Glybera has been tested in three interventional clinical studies conducted in the Netherlands and in Canada, in which a total of 27 LPLD patients participated. In all three clinical trials, Glybera was well tolerated, with no relevant safety issues observed. Data from these clinical trials indicate that a single dose administration of Glybera resulted in a long-term biological activity of the LPL protein. For further information on LPLD visit

Lipoprotein lipase is a key ‘first step’ enzyme in the metabolism of lipoproteins following fat intake with diet. In clinical studies a transient reduction in triglycerides for up to 12 weeks in individual patients could be observed. Furthermore, Glybera allows expression of the LPL protein in injected muscle which is reflected by the improvement of postprandial chylomicron (CM) metabolism observed in a small subset of patients. Glybera (alipogene tiparvovec) contains the human lipoprotein lipase (LPL) gene variant LPLS447X in a vector. The vector comprises a protein shell derived from adeno-associated virus serotype 1 (AAV1), the promoter, a posttranscriptional regulatory element and AAV2 derived inverted terminal repeats.

Glybera is indicated for adult patients diagnosed with familial lipoprotein lipase deficiency (LPLD) and suffering from severe or multiple pancreatitis attacks despite dietary fat restrictions. The diagnosis of LPLD has to be confirmed by genetic testing. The indication is restricted to patients with detectable levels of LPL protein.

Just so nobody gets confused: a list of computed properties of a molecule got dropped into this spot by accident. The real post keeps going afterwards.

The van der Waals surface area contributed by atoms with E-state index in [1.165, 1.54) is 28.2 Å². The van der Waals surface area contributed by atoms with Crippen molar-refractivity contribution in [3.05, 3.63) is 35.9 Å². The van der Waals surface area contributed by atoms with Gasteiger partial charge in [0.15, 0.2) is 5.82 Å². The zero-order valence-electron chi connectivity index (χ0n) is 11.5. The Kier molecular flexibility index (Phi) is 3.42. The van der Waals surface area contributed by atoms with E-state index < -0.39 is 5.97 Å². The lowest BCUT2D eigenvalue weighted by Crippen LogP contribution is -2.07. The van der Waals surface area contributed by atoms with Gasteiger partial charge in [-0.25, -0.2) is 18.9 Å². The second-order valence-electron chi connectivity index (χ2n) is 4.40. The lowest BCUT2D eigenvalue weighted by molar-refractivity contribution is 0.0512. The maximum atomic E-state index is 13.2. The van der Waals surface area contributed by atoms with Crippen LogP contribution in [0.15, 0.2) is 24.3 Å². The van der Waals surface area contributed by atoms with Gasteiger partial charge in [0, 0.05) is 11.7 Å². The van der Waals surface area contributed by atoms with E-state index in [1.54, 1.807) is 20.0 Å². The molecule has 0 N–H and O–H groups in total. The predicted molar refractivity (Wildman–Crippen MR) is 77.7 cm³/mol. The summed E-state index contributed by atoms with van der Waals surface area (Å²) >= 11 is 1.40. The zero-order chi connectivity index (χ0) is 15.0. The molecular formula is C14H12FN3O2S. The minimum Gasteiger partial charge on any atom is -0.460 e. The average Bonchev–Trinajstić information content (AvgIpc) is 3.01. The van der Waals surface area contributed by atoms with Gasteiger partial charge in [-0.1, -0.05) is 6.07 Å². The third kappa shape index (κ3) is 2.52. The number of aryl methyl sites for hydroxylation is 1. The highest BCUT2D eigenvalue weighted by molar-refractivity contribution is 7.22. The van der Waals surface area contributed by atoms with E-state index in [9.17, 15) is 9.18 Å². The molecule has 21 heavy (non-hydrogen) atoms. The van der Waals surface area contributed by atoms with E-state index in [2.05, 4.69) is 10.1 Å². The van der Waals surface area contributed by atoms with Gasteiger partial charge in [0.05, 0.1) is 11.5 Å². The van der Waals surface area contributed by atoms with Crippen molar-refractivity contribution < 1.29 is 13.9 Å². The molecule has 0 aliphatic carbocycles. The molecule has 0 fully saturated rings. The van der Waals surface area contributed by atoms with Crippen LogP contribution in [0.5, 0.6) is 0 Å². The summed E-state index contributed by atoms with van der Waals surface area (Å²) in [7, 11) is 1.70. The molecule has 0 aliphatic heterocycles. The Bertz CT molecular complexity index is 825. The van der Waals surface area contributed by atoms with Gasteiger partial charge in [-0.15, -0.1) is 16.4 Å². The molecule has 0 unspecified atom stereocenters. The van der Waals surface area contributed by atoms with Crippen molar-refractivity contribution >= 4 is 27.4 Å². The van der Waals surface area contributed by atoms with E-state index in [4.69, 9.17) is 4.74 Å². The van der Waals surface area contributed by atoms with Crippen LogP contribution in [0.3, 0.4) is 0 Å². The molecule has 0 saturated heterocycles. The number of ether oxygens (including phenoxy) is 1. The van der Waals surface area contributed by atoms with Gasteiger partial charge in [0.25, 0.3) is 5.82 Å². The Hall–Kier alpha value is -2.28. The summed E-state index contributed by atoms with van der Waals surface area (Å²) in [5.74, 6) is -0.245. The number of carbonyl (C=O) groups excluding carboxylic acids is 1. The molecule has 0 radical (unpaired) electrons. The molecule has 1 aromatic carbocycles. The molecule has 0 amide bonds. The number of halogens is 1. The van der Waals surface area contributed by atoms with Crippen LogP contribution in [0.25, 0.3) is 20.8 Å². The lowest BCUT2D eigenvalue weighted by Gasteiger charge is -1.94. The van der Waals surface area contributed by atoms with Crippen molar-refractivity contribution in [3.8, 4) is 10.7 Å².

Poll: Future Gene Therapy Approvals
The market approval of gene therapy product Glybera in Europe will accelerate regulatory approvals of other gene medicines. What do you think? Vote now!
1- Yes, it will be easier, or
2- No, regulatory process is still a big hurdle

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- 19 – 21 November 2012, International Conference on Genetic Syndromes & Gene Therapy, San Antonio, USA
- 23 November 2012, 6th Annual Meeting of Korean Society of Gene and Cell Therapy, Seoul, Korea
- 5 - 7 December 2012, DNA Vaccines 2012, San Diego, LA
- 28 - 30 January 2013, Phacilitate 9th Annual Cell & Gene Therapy Forum 2013, Washington DC, MD
- 13 - 15 February 2013, Gene Transfer Technologies into Multicellular Eukaryotes, Vienna, Austria
- 28 February - 2 March 2013, 19th Annual Meeting German Society for Gene Therapy (DG-GT e.V.), Munich, Germany
- 15 - 16 March 2013, Spring Symposium of the Netherlands Society of Gene & Cell Therapy (NVGCT), Lunteren, The Netherlands
- 17 - 19 April 2013, Annual conference of the British Society for Gene Therapy (BSGT), London, UK
- 22 - 25 April 2013, International Society for Cellular Therapy (ISCT) 19th Annual Meeting, Auckland, New Zealand
- 8 – 10 May 2013, 8th Australasian Gene Therapy Society Meeting (AGTS), Sydney, Australia
- 15 – 18 May 2013, American Society of Gene and Cell Therapy (ASGCT) 16th Annual Meeting, Salt Lake City, Utah
- 4 – 6 July 2013, The 19th Annual Meeting of the Japan Society of Gene Therapy (JSGT), Okayama, Japan
- 24 – 28 October 2013, VII Congress of the Spanish Society of Gene (SETGyC) and Cell Therapy, and XXI Congress of the European Society of Gene and Cell Therapy (ESGCT), Madrid, Spain